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How do you calculate reaction distance?

Easy method: Calculate the reaction distance

  1. Formula: Remove the last digit in the speed, multiply by the reaction time and then by 3.
  2. Example of calculation with a speed of 50 km/h and a reaction time of 1 second:
  3. Formula: d = (s * r) / 3.6.
  4. d = reaction distance in metres (to be calculated).

It is recommended to keep a reasonable following distance so you can safely stop in a case of an emergency, e.g., if the car ahead of you stops suddenly. A defensive driver maintains a safe following distance of at least three seconds behind the vehicle ahead and increases it depending on weather and road conditions.

Why is tailgating bad?

Tailgating generally takes place at high speeds. And when you’re travelling at a high speed, your thinking distance will be lower, and your braking distance will be higher. So if you’re driving very close to the car in front at high speed, and you suddenly need to brake, there will almost certainly be a collision.

What is the effect of tailgating?

Tailgating bunches, creating pockets of traffic that simply put, slow us all down. Some of the worst tailbacks are in fact phantom traffic jams – created only as a result of spontaneous reactions, such as motorists reacting to sudden changes in speed with sharp braking.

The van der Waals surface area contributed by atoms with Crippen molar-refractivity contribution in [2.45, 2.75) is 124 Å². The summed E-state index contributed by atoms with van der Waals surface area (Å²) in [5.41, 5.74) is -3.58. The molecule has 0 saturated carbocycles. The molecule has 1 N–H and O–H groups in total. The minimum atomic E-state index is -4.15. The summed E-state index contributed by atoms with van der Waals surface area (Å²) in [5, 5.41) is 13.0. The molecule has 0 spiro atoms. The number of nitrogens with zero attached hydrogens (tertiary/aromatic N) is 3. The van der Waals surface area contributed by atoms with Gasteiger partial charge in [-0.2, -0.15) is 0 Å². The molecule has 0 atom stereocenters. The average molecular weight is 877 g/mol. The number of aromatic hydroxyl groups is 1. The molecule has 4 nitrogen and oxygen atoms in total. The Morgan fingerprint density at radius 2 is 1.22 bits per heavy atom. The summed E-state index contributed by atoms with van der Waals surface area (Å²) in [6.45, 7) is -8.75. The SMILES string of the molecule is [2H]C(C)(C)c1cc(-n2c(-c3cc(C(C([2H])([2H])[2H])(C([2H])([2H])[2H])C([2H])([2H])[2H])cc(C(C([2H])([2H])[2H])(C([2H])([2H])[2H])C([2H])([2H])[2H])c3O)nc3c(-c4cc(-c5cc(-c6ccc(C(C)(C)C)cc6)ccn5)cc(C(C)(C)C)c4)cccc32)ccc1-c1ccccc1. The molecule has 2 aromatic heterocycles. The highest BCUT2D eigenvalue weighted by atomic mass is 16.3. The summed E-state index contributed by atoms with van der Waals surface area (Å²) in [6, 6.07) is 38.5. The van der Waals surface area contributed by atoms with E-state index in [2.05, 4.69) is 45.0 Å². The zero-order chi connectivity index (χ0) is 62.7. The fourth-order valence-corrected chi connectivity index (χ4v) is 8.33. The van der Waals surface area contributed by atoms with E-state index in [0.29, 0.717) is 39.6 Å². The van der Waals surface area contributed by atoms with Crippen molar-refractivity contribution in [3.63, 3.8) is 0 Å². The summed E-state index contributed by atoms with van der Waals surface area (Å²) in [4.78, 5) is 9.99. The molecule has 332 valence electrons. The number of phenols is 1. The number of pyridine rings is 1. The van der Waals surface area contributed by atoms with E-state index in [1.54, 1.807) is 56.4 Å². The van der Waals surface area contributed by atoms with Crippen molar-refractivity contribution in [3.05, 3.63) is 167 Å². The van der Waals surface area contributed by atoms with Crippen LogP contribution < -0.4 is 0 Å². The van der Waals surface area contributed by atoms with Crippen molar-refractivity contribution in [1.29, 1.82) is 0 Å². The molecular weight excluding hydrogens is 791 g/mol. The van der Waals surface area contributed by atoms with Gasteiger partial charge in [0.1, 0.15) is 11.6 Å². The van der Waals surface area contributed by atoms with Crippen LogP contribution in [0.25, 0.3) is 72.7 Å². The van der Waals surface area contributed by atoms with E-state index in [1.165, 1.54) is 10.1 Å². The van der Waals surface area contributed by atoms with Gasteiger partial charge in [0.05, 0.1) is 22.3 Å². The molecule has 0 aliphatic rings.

How can we prevent tailgating security?

Security entrances paired with access control devices are the only sure way to mitigate tailgating. Security turnstiles, both waist-height and full-height, are able to address tailgating by closing after each individual who walks through.

Which action is an example of tailgating?

An example seen in tailgating is an attacker asking staff to “hold the door” to a restricted space as a result of forgetting their entry or id card, and even merely asking staff to borrow their machine.